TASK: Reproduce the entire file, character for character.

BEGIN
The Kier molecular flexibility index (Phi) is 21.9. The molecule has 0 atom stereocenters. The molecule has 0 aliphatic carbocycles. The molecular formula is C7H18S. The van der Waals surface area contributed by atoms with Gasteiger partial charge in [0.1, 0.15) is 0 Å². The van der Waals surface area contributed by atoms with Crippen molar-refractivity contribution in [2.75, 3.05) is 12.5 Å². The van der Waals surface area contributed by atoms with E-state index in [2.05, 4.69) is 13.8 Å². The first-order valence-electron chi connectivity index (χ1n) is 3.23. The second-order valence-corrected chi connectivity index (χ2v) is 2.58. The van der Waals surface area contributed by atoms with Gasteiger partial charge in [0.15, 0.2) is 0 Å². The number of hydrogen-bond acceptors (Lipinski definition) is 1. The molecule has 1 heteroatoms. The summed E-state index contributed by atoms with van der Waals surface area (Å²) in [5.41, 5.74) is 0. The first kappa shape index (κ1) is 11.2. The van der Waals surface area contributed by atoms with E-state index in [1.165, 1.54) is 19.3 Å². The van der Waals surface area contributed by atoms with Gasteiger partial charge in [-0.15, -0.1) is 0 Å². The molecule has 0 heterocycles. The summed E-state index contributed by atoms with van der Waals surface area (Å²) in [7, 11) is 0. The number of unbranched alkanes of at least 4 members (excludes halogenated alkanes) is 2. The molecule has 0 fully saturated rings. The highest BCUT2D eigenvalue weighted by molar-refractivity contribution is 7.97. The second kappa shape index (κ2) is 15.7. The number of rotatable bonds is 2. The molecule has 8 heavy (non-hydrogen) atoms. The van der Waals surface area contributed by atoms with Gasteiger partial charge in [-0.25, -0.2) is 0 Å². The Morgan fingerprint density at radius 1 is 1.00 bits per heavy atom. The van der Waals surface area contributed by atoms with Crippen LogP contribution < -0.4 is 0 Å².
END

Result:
The Kier molecular flexibility index (Phi) is 21.9. The molecule has 0 atom stereocenters. The molecule has 0 aliphatic carbocycles. The molecular formula is C7H18S. The van der Waals surface area contributed by atoms with Gasteiger partial charge in [0.1, 0.15) is 0 Å². The van der Waals surface area contributed by atoms with Crippen molar-refractivity contribution in [2.75, 3.05) is 12.5 Å². The van der Waals surface area contributed by atoms with E-state index in [2.05, 4.69) is 13.8 Å². The first-order valence-electron chi connectivity index (χ1n) is 3.23. The second-order valence-corrected chi connectivity index (χ2v) is 2.58. The van der Waals surface area contributed by atoms with Gasteiger partial charge in [0.15, 0.2) is 0 Å². The number of hydrogen-bond acceptors (Lipinski definition) is 1. The molecule has 1 heteroatoms. The summed E-state index contributed by atoms with van der Waals surface area (Å²) in [5.41, 5.74) is 0. The first kappa shape index (κ1) is 11.2. The van der Waals surface area contributed by atoms with E-state index in [1.165, 1.54) is 19.3 Å². The van der Waals surface area contributed by atoms with Gasteiger partial charge in [-0.15, -0.1) is 0 Å². The molecule has 0 heterocycles. The summed E-state index contributed by atoms with van der Waals surface area (Å²) in [7, 11) is 0. The number of unbranched alkanes of at least 4 members (excludes halogenated alkanes) is 2. The molecule has 0 fully saturated rings. The highest BCUT2D eigenvalue weighted by molar-refractivity contribution is 7.97. The second kappa shape index (κ2) is 15.7. The number of rotatable bonds is 2. The molecule has 8 heavy (non-hydrogen) atoms. The van der Waals surface area contributed by atoms with Gasteiger partial charge in [-0.25, -0.2) is 0 Å². The Morgan fingerprint density at radius 1 is 1.00 bits per heavy atom. The van der Waals surface area contributed by atoms with Crippen LogP contribution < -0.4 is 0 Å².